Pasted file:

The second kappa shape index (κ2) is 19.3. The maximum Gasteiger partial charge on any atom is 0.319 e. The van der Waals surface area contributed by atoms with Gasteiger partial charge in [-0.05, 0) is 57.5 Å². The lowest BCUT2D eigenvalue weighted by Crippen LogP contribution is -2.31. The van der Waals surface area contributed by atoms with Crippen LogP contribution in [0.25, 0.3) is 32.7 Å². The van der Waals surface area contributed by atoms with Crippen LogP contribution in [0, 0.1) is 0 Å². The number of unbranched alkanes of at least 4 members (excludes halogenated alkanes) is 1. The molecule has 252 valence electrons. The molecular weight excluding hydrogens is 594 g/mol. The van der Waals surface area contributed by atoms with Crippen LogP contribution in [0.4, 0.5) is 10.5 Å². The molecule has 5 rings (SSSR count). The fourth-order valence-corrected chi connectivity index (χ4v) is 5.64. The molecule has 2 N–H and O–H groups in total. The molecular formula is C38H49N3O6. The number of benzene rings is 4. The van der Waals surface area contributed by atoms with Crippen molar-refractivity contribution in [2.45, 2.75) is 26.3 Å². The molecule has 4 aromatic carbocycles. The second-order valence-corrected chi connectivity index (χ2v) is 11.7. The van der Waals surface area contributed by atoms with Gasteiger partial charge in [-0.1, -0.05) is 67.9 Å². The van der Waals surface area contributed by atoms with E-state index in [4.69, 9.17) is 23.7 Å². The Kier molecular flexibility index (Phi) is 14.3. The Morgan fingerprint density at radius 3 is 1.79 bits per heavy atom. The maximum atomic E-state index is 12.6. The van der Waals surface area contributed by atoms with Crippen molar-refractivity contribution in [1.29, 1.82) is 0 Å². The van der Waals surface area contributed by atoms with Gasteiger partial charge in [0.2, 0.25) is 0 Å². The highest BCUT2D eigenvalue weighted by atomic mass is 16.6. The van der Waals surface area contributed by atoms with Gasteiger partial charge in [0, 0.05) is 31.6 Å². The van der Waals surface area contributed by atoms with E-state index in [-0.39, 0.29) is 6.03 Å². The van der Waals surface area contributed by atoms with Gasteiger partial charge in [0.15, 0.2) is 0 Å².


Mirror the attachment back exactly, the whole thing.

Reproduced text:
The second kappa shape index (κ2) is 19.3. The maximum Gasteiger partial charge on any atom is 0.319 e. The van der Waals surface area contributed by atoms with Gasteiger partial charge in [-0.05, 0) is 57.5 Å². The lowest BCUT2D eigenvalue weighted by Crippen LogP contribution is -2.31. The van der Waals surface area contributed by atoms with Crippen LogP contribution in [0.25, 0.3) is 32.7 Å². The van der Waals surface area contributed by atoms with Crippen LogP contribution in [0, 0.1) is 0 Å². The number of unbranched alkanes of at least 4 members (excludes halogenated alkanes) is 1. The molecule has 252 valence electrons. The molecular weight excluding hydrogens is 594 g/mol. The van der Waals surface area contributed by atoms with Crippen LogP contribution in [0.4, 0.5) is 10.5 Å². The molecule has 5 rings (SSSR count). The fourth-order valence-corrected chi connectivity index (χ4v) is 5.64. The molecule has 2 N–H and O–H groups in total. The molecular formula is C38H49N3O6. The number of benzene rings is 4. The van der Waals surface area contributed by atoms with Crippen molar-refractivity contribution in [2.45, 2.75) is 26.3 Å². The molecule has 4 aromatic carbocycles. The second-order valence-corrected chi connectivity index (χ2v) is 11.7. The van der Waals surface area contributed by atoms with Gasteiger partial charge in [-0.1, -0.05) is 67.9 Å². The van der Waals surface area contributed by atoms with E-state index in [4.69, 9.17) is 23.7 Å². The Kier molecular flexibility index (Phi) is 14.3. The Morgan fingerprint density at radius 3 is 1.79 bits per heavy atom. The maximum atomic E-state index is 12.6. The van der Waals surface area contributed by atoms with Crippen molar-refractivity contribution in [1.29, 1.82) is 0 Å². The van der Waals surface area contributed by atoms with Gasteiger partial charge in [0.2, 0.25) is 0 Å². The highest BCUT2D eigenvalue weighted by atomic mass is 16.6. The van der Waals surface area contributed by atoms with Gasteiger partial charge in [0, 0.05) is 31.6 Å². The van der Waals surface area contributed by atoms with E-state index in [-0.39, 0.29) is 6.03 Å². The van der Waals surface area contributed by atoms with Gasteiger partial charge in [0.15, 0.2) is 0 Å².